When AWS launched 10 years ago, few people perceived the transformative impact the cloud computing platform would have on business strategies and enterprise IT support. Fast forward to today and AWS cloud is mainstream with clear benefits: Companies can experiment with new business models at little risk; save money on computing infrastructure to support these models; and take advantage of flexible, on-demand architecture for digital innovation to better serve employees and customers.
So why are some businesses still hesitating? And what can CIOs do to kick start an AWS cloud migration? In truth, most CIOs don’t need to be convinced; they understand the agility, scalability and stability that AWS cloud can bring to their organizations. But articulating the value proposition for migrating legacy hardware, applications and infrastructure can be difficult, especially when the transition might be costly and complex.
To move ahead, CIOs need a solid business case that convinces C-suite peers about the significant return on investment (ROI) that the company can realize with cloud migration and adoption.
Demonstrate full value of cloud
Based on Accenture’s experience across the spectrum of cloud migration capabilities, a tried-and-true approach to developing this business case is to:
Think through and justify the cloud’s value proposition, particularly for large investments in legacy technology infrastructure, including data centers.
Determine which applications to move to the cloud and then rationalize the potential savings.
Look at possible cloud migration risks and develop a strategy to mitigate.
Here’s a closer look at how to complete each step along with some tips and results.
Segment, target and position—Infrastructure portfolios can contain hundreds of applications, so knowing where to start may be daunting. Most likely, it will be too time consuming to evaluate the total cost of ownership for every application and analyze the potential cost savings for moving each one to the cloud.
Instead, take a representative sample of applications from an application family, build up the underlying costs and then extrapolate to the broader family. This framework makes it easier to estimate savings at an aggregate level and identify cloud migration candidates. It also leads to better decisions about which type of cloud (public, private, hybrid) to migrate each application family toward, as well as the relevant service model (platform as a service, infrastructure as a service, software as a service).
In our experience, CIOs need to account for several factors related to the applications’ technology stack, including the retirement schedule, network sensitivity, end-user geographic footprint, and compliance and security needs.
Using this approach, Accenture has helped clients quickly identify and target applications for the cloud, and then focus their migration and refactoring efforts. In fact, a Global Fortune 500 developed a cloud strategy for 75 percent of its application portfolio in only six weeks.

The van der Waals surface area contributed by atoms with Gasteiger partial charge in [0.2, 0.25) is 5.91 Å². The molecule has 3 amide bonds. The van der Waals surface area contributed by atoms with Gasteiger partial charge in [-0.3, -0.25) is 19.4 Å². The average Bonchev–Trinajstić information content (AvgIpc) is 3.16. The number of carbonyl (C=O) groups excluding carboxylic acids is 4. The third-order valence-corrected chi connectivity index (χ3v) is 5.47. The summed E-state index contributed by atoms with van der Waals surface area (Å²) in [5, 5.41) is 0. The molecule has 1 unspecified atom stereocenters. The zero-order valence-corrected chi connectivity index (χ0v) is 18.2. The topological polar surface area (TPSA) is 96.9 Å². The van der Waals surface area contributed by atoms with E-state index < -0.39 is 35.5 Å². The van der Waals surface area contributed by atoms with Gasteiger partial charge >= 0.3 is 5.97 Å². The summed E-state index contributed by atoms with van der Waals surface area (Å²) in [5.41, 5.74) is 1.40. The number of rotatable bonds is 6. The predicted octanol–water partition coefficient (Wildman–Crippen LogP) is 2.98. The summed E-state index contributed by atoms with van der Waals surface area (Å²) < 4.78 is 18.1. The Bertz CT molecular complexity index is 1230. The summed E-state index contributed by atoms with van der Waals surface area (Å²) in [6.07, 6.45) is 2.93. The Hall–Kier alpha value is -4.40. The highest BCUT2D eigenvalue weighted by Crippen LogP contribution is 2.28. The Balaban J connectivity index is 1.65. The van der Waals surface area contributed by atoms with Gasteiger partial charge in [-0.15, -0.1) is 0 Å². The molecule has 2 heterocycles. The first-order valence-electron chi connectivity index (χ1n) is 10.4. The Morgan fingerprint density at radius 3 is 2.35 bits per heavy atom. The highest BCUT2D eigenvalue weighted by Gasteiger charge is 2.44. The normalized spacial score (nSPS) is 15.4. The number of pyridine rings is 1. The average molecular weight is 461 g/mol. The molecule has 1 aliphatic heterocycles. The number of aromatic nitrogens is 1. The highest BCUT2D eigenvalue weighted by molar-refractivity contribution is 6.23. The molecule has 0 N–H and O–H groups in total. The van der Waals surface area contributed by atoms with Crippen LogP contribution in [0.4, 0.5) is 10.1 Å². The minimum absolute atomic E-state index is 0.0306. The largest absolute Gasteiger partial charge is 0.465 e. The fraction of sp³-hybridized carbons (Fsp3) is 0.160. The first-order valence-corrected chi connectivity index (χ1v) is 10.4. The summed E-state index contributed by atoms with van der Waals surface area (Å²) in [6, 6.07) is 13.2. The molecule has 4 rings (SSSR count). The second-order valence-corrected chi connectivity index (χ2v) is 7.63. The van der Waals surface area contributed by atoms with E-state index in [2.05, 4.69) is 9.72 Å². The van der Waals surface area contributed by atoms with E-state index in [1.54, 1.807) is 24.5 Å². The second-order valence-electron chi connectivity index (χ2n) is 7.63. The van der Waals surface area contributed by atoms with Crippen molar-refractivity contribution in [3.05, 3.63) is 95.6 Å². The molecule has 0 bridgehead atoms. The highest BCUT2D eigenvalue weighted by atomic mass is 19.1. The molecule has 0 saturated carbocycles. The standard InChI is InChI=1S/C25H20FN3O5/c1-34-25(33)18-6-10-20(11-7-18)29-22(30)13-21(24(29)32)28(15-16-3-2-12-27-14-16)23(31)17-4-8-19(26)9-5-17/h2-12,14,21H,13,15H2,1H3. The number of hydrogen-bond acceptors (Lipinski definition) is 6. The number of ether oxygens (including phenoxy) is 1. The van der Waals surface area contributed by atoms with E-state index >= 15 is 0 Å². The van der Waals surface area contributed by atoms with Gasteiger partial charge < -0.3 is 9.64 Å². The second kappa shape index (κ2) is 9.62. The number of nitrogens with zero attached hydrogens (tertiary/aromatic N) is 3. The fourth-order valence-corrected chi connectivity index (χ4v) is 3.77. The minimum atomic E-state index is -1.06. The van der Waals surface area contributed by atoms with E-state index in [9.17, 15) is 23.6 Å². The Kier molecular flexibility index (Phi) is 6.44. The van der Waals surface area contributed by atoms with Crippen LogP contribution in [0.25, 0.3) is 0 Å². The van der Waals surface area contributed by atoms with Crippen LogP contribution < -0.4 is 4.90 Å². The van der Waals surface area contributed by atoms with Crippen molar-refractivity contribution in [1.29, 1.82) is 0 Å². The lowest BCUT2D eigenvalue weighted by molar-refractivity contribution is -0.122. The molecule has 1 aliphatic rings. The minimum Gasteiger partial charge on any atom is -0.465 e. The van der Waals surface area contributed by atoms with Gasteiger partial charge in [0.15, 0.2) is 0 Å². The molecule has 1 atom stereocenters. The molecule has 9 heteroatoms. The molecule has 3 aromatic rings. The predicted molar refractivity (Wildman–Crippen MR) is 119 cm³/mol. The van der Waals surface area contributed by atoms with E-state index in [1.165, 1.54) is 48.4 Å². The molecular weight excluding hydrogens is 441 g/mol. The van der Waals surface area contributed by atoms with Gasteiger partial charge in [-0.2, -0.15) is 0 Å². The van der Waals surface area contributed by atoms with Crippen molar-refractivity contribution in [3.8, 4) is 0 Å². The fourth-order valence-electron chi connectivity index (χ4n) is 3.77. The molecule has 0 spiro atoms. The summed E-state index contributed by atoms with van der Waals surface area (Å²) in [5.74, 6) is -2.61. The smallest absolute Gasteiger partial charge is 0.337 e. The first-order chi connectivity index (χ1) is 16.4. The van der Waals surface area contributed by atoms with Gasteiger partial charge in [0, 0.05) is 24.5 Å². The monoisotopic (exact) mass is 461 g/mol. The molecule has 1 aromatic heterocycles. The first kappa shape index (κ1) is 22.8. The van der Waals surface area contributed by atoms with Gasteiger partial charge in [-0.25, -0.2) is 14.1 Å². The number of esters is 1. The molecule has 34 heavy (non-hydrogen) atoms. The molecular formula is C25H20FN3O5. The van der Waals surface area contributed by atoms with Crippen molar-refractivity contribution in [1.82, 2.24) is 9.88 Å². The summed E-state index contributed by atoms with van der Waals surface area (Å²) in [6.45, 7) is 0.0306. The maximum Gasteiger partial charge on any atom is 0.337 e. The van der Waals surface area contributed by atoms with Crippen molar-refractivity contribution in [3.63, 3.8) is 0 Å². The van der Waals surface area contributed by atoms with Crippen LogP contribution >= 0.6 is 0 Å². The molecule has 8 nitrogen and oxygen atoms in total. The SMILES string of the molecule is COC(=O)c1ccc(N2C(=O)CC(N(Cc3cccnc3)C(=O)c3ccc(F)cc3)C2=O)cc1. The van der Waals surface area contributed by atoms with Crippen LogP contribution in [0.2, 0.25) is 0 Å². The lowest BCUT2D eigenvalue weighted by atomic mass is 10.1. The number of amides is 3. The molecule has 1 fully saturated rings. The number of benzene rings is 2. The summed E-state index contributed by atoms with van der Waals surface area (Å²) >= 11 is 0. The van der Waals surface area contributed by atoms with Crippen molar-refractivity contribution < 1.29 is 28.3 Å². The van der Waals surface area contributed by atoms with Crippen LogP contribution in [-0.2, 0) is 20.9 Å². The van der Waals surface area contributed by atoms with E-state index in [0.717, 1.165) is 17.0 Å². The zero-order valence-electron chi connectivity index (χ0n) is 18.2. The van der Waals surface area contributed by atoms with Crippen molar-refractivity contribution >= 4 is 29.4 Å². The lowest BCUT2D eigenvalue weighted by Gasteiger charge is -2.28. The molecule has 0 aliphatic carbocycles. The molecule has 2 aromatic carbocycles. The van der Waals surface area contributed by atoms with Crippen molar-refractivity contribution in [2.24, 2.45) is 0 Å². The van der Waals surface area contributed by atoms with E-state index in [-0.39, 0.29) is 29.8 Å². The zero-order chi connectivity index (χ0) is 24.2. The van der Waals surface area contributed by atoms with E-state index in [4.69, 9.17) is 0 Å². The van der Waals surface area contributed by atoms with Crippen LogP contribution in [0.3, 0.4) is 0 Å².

Develop cloud savings potential
After defining the application families and cloud migration targets, calculate the value of moving to the cloud. Bear in mind the actual costs of operating the applications in the cloud, current costs of running the applications on-premise and any migration or refactoring costs.
Savings should result across several categories, including the ability to build to “average use” rather than “peak capacity.” Labor savings are possible by redesigning roles or reassigning resources. Additional savings may come from automation of processes. For facilities, especially if the company owns its data center, savings may result from a reduction in cooling or electrical, as well as new uses for the vacated space.
One CIO calculated that by migrating 70 percent of the application portfolio, her company would be able to save $28 million in after-tax net benefits. Not surprisingly, C-suite management was convinced to make the journey to cloud.
Risk Mitigation Strategy
Planning for potential risk should be part of any cloud migration. Common risks include:
Vendor lock-in on cloud platforms. Design a strategy that allows the same applications to be run on different platforms using IT workflow automation and orchestration.
Data privacy issues. Consider all data privacy implications in advance to ensure company policy will not prohibit targeted applications from moving to the public cloud.
Inability to support the cloud migration. Assess ability to support the cloud migration, as timing and delays can affect potential savings.
Following these steps will not only prepare CIOs with a business case to exemplify the value of cloud migration, but, more importantly, position the company for future success with optimized assets and the ability to innovate through cloud technologies.